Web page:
Chapter

The Formation of Character

Christopher Janaway

in Images of Excellence

Published in print February 1998 | ISBN: 9780198237921
Published online November 2003 | e-ISBN: 9780191597800 | DOI: http://dx.doi.org/10.1093/0198237928.003.0005
 The Formation of Character

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Concerns Plato's discussion in Republic Books 2 and 3 of the role of the arts in education in his ideal city. He advocates widespread censorship of poetry, including the works of Homer, on the grounds that poetry should represent only the truth and be conducive to developing a moral character that fits the young for their role as rulers or guardians in the city. The other part of the discussion concerns mimesis, here construed as dramatic enactment or characterization, which Plato argues can diversify the individual too much and detract from a concern with what is ethically good. The chapter argues that Plato's assessment of the nature of poetry and its psychological impact is less problematic than his political programme, in which not only the arts are severely regulated.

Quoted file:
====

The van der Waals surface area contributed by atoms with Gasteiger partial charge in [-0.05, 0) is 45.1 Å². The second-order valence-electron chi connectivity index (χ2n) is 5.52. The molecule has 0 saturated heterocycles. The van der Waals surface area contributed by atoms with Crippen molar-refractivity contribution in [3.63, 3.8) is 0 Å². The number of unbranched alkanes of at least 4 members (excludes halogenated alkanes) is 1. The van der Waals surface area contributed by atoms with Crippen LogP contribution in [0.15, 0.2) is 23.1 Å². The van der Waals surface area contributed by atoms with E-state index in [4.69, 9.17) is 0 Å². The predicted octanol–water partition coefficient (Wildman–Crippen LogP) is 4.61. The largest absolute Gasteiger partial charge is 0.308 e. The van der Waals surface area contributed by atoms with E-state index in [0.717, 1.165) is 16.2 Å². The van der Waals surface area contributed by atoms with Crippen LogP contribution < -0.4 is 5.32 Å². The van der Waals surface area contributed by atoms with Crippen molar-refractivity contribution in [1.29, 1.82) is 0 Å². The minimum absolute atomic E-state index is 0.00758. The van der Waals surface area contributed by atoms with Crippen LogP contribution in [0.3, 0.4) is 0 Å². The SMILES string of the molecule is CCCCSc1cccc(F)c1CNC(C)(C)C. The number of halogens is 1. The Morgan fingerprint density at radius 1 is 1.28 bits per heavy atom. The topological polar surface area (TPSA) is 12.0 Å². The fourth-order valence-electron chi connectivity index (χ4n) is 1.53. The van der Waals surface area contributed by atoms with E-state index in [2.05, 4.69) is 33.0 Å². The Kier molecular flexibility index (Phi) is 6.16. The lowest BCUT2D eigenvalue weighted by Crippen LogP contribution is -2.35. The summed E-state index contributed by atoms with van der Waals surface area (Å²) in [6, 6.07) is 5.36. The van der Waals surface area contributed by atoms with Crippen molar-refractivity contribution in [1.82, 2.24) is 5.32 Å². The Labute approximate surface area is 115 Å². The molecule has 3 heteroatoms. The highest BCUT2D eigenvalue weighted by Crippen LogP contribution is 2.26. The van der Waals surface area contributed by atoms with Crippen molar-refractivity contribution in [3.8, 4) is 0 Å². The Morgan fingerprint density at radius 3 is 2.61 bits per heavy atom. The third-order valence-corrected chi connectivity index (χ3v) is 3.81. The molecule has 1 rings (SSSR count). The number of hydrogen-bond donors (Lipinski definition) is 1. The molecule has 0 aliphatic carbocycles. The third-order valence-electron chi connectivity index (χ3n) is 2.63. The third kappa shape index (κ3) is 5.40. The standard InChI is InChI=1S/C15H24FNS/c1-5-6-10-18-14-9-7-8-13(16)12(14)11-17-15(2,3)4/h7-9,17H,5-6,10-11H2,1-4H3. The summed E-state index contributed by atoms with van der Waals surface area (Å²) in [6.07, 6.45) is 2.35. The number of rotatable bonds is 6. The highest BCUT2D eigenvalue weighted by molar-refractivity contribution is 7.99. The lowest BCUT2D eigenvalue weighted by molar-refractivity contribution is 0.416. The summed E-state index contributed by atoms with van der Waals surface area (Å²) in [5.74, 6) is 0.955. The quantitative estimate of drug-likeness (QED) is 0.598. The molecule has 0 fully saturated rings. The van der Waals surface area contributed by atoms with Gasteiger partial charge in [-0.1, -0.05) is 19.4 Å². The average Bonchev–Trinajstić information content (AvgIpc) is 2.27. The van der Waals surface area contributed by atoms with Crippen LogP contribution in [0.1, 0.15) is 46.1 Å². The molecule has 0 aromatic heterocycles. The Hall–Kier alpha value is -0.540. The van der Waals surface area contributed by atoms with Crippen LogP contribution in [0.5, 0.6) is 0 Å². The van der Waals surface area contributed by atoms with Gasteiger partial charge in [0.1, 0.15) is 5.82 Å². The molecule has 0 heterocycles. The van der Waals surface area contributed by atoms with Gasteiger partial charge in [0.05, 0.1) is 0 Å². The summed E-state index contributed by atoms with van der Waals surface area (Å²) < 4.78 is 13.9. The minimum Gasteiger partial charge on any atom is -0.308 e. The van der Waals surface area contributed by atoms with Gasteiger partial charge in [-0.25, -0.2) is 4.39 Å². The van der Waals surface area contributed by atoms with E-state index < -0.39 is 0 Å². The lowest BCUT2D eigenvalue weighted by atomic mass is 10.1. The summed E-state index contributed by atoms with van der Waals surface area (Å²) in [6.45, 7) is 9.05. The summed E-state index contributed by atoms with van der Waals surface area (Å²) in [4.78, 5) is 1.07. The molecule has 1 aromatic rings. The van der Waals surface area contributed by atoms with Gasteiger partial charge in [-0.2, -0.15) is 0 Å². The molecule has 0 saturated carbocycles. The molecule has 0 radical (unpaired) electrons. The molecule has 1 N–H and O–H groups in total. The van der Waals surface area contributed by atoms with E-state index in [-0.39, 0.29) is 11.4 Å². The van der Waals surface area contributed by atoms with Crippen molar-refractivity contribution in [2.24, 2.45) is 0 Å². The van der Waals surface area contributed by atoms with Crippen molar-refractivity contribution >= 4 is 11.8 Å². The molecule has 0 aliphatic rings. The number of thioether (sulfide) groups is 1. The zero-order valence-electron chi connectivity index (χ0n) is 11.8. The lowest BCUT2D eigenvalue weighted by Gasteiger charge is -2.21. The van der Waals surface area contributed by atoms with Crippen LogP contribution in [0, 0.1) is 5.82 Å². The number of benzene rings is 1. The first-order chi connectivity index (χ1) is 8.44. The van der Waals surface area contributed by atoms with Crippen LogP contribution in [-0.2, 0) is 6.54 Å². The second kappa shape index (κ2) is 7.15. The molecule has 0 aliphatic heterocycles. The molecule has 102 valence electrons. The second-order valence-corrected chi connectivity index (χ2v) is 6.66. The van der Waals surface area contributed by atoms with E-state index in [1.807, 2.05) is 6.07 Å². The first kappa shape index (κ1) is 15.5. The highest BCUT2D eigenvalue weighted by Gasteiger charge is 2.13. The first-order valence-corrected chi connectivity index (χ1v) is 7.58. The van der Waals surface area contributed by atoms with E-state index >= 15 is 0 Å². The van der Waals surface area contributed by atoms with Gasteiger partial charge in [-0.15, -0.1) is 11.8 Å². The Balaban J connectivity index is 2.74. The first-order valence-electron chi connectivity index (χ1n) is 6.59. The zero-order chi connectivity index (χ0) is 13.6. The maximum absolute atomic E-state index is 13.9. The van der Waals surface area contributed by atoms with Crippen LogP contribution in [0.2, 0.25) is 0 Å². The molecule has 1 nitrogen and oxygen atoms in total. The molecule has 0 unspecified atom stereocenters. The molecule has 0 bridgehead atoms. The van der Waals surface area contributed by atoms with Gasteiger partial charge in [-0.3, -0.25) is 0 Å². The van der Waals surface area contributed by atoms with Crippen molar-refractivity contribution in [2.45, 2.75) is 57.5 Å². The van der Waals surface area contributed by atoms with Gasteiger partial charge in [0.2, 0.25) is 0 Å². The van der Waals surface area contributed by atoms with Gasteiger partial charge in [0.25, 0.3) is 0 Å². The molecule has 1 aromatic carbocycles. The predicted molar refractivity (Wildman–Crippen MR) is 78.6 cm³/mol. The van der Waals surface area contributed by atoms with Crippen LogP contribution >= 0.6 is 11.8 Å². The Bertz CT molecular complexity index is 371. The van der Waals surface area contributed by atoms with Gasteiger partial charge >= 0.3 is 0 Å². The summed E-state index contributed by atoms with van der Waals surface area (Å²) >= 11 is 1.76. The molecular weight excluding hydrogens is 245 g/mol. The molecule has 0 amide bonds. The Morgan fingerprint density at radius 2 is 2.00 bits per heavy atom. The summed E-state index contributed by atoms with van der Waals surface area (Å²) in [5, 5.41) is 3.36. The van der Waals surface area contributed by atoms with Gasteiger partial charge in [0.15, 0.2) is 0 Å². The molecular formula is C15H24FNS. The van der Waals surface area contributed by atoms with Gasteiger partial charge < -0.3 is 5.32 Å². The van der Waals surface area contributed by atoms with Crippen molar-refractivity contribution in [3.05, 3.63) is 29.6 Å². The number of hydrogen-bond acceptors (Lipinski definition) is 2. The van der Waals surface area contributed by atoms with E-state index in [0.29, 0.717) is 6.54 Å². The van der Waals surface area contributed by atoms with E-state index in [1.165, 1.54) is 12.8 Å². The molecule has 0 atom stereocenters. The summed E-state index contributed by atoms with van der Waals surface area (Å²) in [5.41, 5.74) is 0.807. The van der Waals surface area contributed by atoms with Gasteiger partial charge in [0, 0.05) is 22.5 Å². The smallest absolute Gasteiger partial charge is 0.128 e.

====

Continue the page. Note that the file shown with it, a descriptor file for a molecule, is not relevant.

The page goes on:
Keywords: censorship; Homer; mimesis; moral character; moral education; Plato; poetry; Republic

Chapter.  12431 words. 

Subjects: Ancient Philosophy

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